To a soldier, the Fort Hood water tower with a big “A” at the top might represent the First Army Division West, but to one chubby-cheeked young boy, it is the headquarters of Captain America.
Antonio Laguna, also known to his family and friends as Supertonio, the 7-year-old son of Sgt. Frank Laguna, a small arms/artillery repairer with Bravo Company, 115th “Muleskinner” Brigade Support Battalion, 1st “Ironhorse” Brigade Combat Team, 1st Cavalry Division, was diagnosed with the rare and terminal disease of Rapid-onset Obesity with Hypothalamic dysfunction, Hypoventilation and Autonomic Dysregulation about a year ago.
Candace Laguna, Antonio’s mom, said ROHHAD affects everything the body is supposed to do naturally, like weight management, eye focus, bowel movements, breathing, temperature regulation, and even psychological behaviors.
“It’s like a computer,” Laguna said. “Even though it is supposed to run automatically it glitches and doesn’t always do that, it’s dangerous.”
Antonio’s parents knew something wasn’t right when Antonio was just a toddler. He gained 40 pounds in two months when he was 2.
The Lagunas took Antonio to see multiple specialists, who kept insisting it was his exercise and diet plan, but his parents knew that wasn’t the case.
“He is engaged in sports,” Frank Laguna said. “He eats fish and vegetables ... no 3-year-old has ever had a more perfect diet.”
So, they kept searching for answers.
While seeing an asthma specialist, the doctor noticed Antonio was hyperventilating. When his records were rushed to a pulmonologist at the Brooke Army Medical Center in San Antonio, he was finally diagnosed with ROHHAD.
Even though there is no cure for Antonio’s condition, Candace Laguna believes that finding an answer saved her son.
Since ROHHAD affects the body’s ability to remind the body to breathe, the doctor got Antonio a bilevel positive airway pressure breathing machine to help him breathe when he is sleeping.
Although the Lagunas were grateful they finally knew what the issue was, they were devastated by the results. The sergeant was at work when his wife called saying she was coming to pick him up. Antonio had a terminal disease.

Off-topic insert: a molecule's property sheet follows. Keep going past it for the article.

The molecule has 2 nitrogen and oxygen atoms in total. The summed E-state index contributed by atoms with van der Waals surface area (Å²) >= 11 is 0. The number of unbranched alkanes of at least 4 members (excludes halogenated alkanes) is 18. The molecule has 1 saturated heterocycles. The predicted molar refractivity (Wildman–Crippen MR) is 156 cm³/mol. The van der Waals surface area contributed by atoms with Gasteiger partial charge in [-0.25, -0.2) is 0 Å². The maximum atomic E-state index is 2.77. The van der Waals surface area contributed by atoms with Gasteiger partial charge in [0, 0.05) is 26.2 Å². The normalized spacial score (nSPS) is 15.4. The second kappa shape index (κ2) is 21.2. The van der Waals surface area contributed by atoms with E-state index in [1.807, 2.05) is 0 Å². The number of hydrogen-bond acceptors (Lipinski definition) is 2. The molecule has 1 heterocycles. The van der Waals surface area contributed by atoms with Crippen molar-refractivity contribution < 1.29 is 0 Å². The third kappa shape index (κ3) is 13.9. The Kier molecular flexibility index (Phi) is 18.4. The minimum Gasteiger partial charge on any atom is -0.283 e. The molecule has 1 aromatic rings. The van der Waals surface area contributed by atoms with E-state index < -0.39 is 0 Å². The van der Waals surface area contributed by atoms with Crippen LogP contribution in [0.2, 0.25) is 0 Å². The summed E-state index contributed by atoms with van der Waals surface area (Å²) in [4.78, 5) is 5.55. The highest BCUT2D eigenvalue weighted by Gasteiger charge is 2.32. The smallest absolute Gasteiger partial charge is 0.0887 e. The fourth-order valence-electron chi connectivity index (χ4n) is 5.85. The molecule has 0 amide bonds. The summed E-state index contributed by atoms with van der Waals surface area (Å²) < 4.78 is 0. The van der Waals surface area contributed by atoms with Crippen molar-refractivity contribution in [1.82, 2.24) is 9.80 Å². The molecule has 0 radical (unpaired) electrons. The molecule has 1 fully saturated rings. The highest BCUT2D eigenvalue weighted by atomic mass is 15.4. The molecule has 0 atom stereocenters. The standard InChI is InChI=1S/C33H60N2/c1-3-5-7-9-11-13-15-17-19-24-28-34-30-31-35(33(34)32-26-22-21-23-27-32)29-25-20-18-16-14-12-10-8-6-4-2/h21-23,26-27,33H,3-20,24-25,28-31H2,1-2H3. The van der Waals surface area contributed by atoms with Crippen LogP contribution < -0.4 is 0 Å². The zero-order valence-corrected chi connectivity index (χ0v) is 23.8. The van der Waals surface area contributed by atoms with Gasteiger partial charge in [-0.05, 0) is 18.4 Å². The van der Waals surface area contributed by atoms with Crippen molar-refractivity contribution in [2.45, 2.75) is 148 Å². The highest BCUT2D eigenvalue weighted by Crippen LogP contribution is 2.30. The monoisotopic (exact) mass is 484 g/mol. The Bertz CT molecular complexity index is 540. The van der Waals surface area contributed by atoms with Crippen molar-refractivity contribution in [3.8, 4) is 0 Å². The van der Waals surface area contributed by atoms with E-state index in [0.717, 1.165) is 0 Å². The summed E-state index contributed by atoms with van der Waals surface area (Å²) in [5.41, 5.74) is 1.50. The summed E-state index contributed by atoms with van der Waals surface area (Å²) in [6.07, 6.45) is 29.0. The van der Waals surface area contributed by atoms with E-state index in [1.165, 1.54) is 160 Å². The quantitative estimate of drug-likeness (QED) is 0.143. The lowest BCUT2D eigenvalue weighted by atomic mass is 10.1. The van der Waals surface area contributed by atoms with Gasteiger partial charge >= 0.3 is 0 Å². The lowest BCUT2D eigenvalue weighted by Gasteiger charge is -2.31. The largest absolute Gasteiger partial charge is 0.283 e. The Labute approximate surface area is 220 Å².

“We lost it. What are we supposed to do?” Frank Laguna said, teary-eyed. “They just gave him a death sentence.”
After learning the few options ROHHAD patients have, Antonio’s parents spent night and day searching for doctors across the country who could give him even a little hope. After many disheartening phone calls to specialists, they received a hopeful message from Johns Hopkins Hospital in Baltimore. They had an experimental chemotherapy treatment they wanted to test.
Wanting to give their son the best chance for a normal life, the Lagunas packed up and traveled to Baltimore.
“They told us before we left they wouldn’t know if the treatment worked until he outlived us,” Candace Laguna said. “So I told them, ‘OK, I will just wait around for that.’”
While in Baltimore, the Lagunas found a support group with children who also suffer from ROHHAD. Within their first year in the group, the Laguna family saw three children lost. The children were between the ages of 5 and 9, the normal lifespan of a child with this condition.
While undergoing chemotherapy, Antonio was granted the opportunity of a lifetime, the wish of his choice.
Antonio’s wish: an orchard and greenhouse, where he could raise fresh fruits and vegetables to sell and raise money to plant more trees. “It’s also fresh,” he said. “I like fresh.”
Since being diagnosed, Supertonio hasn’t let the diagnosis get him down, and his parents have done what they can to support a normal life. He goes to school, takes care of his garden and chickens, and has chores.
After only meeting Antonio a few times, Muleskinner Battalion Command Sgt. Maj. Russell Salter said that despite everything he has endured, Antonio is still an energetic, fun-loving young man.
“(He is) excited about life,” Salter said. “Let me tell you, Antonio cares about other people.”
The Laguna family has done everything they can for their son and are thankful for every minute they get with him.
“A lot of people think they have so much to complain about, and so much isn’t good enough or enough,” Candace Laguna said. “Be thankful. Stop complaining.”